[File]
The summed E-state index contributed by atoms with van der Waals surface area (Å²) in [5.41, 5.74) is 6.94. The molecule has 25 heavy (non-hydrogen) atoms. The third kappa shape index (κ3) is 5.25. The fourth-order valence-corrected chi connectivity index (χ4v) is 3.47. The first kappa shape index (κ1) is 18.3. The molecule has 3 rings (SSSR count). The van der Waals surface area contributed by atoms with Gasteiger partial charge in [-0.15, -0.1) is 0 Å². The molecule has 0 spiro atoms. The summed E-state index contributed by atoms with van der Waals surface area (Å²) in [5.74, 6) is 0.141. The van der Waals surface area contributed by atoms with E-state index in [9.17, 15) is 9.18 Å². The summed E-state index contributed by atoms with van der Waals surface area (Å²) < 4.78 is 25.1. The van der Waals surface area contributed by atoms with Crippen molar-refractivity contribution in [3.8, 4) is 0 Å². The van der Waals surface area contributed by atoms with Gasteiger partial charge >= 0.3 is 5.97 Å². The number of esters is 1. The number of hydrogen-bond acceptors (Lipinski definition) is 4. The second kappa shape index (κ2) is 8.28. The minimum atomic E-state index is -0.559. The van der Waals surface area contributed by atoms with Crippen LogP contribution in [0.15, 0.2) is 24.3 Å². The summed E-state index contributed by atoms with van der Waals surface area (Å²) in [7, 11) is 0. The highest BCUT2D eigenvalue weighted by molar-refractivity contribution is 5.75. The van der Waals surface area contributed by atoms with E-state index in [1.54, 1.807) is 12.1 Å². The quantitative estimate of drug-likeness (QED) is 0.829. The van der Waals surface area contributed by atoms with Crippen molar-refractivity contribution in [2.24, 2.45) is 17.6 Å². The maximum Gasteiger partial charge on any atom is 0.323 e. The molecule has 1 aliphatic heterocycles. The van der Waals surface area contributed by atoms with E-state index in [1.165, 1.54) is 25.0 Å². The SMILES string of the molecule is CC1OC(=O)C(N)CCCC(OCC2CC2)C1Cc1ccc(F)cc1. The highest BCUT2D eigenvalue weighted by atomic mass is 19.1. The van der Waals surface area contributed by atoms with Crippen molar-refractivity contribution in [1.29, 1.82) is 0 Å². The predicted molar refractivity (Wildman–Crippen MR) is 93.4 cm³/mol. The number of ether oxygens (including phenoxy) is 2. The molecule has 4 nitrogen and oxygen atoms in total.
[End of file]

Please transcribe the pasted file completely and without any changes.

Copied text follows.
The summed E-state index contributed by atoms with van der Waals surface area (Å²) in [5.41, 5.74) is 6.94. The molecule has 25 heavy (non-hydrogen) atoms. The third kappa shape index (κ3) is 5.25. The fourth-order valence-corrected chi connectivity index (χ4v) is 3.47. The first kappa shape index (κ1) is 18.3. The molecule has 3 rings (SSSR count). The van der Waals surface area contributed by atoms with Gasteiger partial charge in [-0.15, -0.1) is 0 Å². The molecule has 0 spiro atoms. The summed E-state index contributed by atoms with van der Waals surface area (Å²) in [5.74, 6) is 0.141. The van der Waals surface area contributed by atoms with E-state index in [9.17, 15) is 9.18 Å². The summed E-state index contributed by atoms with van der Waals surface area (Å²) < 4.78 is 25.1. The van der Waals surface area contributed by atoms with Crippen molar-refractivity contribution in [3.8, 4) is 0 Å². The van der Waals surface area contributed by atoms with Gasteiger partial charge >= 0.3 is 5.97 Å². The number of esters is 1. The number of hydrogen-bond acceptors (Lipinski definition) is 4. The second kappa shape index (κ2) is 8.28. The minimum atomic E-state index is -0.559. The van der Waals surface area contributed by atoms with Crippen LogP contribution in [0.15, 0.2) is 24.3 Å². The summed E-state index contributed by atoms with van der Waals surface area (Å²) in [7, 11) is 0. The highest BCUT2D eigenvalue weighted by molar-refractivity contribution is 5.75. The van der Waals surface area contributed by atoms with E-state index in [1.54, 1.807) is 12.1 Å². The quantitative estimate of drug-likeness (QED) is 0.829. The van der Waals surface area contributed by atoms with Crippen molar-refractivity contribution in [2.24, 2.45) is 17.6 Å². The maximum Gasteiger partial charge on any atom is 0.323 e. The molecule has 1 aliphatic heterocycles. The van der Waals surface area contributed by atoms with E-state index in [1.165, 1.54) is 25.0 Å². The SMILES string of the molecule is CC1OC(=O)C(N)CCCC(OCC2CC2)C1Cc1ccc(F)cc1. The highest BCUT2D eigenvalue weighted by atomic mass is 19.1. The van der Waals surface area contributed by atoms with Crippen molar-refractivity contribution in [1.29, 1.82) is 0 Å². The predicted molar refractivity (Wildman–Crippen MR) is 93.4 cm³/mol. The number of ether oxygens (including phenoxy) is 2. The molecule has 4 nitrogen and oxygen atoms in total.